RAMSAR
 

Please provide additional information on each of the following categories by attaching extra pages (please limit extra pages to no more than 10):


12. Justification of the criteria selected under point 9, on previous page. (Please refer to Annex II in the Explanatory Note and Guidelines document).

A representative example for the region, made up by a mixture of water, wetlands and adjacent terrestrial habitats, which supports a wide range of vegetation types and a rich fauna.


13. General location: (include the nearest large town and its administrative region)

The site consists of two bays in Lake Mälaren and the inland archipelago in between. It is situated in central-eastern Sweden, 15 km north-east of the town of Eskilstuna and 15 km south of the town of Västerås, in the Counties of Södermanland and Västmanland respectively.


14. Physical features: (e.g. geology, geomorphology; origins - natural or artificial; hydrology; soil type; water quality; water depth water permanence; fluctuations in water level; tidal variations; catchment area; downstream area; climate)

Lake Mälaren, is part of the characteristic central Swedish 'fissure valley terrain', with clay rich flatlands and ancient sea bottom, rich in nutrients. The western and eastern surroundings are flat, while there is a large fault in the south. The northern part of the Ramsar site contains an archipelago holding 160 islands and isles. The southern bay (Sörfjärden) is shallow and rich in nutrients, and may even, due to its long and narrow connection to Lake Mälaren, be regarded as a separate lake. Ridge formations run through the area, and several of the islands are parts of the ridges. There are plenty of remains from the latest Ice Age; several different kinds of moraine formations, boulder-ridges, ancient shorelines and elements showing the direction in which the ice cover moved. Because of the special local climate, the area harbours several species favoured by mild temperatures - known as heat-depending relict species. Such species are the remains of a previous flora and fauna, more widespread in warmer periods.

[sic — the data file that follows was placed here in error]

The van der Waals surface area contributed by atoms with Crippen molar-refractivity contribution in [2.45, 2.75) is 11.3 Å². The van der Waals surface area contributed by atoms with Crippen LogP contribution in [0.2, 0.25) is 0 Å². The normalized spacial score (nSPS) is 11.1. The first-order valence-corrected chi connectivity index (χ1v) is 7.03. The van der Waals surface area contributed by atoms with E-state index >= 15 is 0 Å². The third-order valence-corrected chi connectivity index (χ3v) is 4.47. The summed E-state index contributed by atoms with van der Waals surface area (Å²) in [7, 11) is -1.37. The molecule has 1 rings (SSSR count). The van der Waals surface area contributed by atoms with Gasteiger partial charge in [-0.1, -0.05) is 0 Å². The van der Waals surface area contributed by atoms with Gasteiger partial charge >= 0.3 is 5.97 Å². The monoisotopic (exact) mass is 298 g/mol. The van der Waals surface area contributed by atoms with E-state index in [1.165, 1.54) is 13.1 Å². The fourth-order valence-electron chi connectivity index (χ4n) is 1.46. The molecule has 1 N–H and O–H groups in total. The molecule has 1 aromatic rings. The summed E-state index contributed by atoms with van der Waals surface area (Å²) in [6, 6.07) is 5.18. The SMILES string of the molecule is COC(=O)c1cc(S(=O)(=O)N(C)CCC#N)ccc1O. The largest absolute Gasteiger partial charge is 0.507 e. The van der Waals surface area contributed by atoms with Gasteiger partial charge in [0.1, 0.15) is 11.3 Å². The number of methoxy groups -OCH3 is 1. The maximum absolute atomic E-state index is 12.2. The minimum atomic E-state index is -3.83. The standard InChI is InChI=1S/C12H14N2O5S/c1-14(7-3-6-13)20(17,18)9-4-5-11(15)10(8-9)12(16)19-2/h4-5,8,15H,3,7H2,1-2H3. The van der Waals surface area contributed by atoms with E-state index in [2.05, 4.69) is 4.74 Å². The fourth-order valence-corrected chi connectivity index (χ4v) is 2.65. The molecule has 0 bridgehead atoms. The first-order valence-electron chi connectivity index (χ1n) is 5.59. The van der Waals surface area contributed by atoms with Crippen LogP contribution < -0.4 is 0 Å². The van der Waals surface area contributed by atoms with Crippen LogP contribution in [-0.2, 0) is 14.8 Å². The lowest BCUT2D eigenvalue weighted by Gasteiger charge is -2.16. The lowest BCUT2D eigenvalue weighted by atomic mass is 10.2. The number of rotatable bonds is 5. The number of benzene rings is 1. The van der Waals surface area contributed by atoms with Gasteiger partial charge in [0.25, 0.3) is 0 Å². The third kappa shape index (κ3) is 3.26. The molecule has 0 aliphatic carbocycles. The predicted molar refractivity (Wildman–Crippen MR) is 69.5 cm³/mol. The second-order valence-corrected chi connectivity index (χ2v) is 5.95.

15. Hydrological values: (groundwater recharge, flood control, sediment trapping, shoreline stabilisation etc)

Lake Mälaren is regulated through dams and sluices at Stockholm.


16. Ecological features: (main habitats and vegetation types)

The site displays a wide variety of vegetation types; broad-leaved forests, virgin forests, pastures, marsh fens, seashore meadows (some of which are flooded and waterlogged each year), species-rich groves and meadows, drier grazed meadows and different kinds of wet forest. There are also large areas with emergent water vegetation, mainly reed Phragmites australis, favoured by the regulation of the water level. There are a lot of vascular plants in the open water areas that are favoured by the eutrophic conditions, e.g. several Potamogeton-species. Vegetation is different on the 'ridge islands' compared to the rest of archipelago.


17. Noteworthy flora: (indicating, e.g., which species/communities are unique, rare, endangered or biogeographically important, etc)

Shore meadows and broad-leaved forest support a rich and interesting flora, e.g. southern species and even some marine relicts. The wetlands and the broad-leaved forest are the main reasons for a rich birdlife. The Tidö area in the western part of the site contains an interesting insect fauna, linked to the old, broad-leaved forest. Deciduous forest on the islands is characterised by broad-leaved species such as oak Quercus robur, elm Ulmus glabra, lime Tilia cordata, maple Acer platanoides, ash Fraxinus excelsior and hazel Corylus avellana. Parts of this forest are old and gradually turning into semi-natural forest. Lindön in Söderfjärden is well-known for the great amount of very large and partly hollow limes. The lichen flora on the limes is rare and a lot of red-listed species occur. It is possible that the dominance of deciduous trees has been continuous since the postglacial warmth period. The most well-known plant species of the island group is mistletoe Viscum album. Here, the mistletoe has its northernmost occurrence in Europe, as well as its richest occurrence in Scandinavia. Cultural areas, like the Tidö Castle area in the north-west and the Fiholm Castle area, are also rich in insects and lichens.

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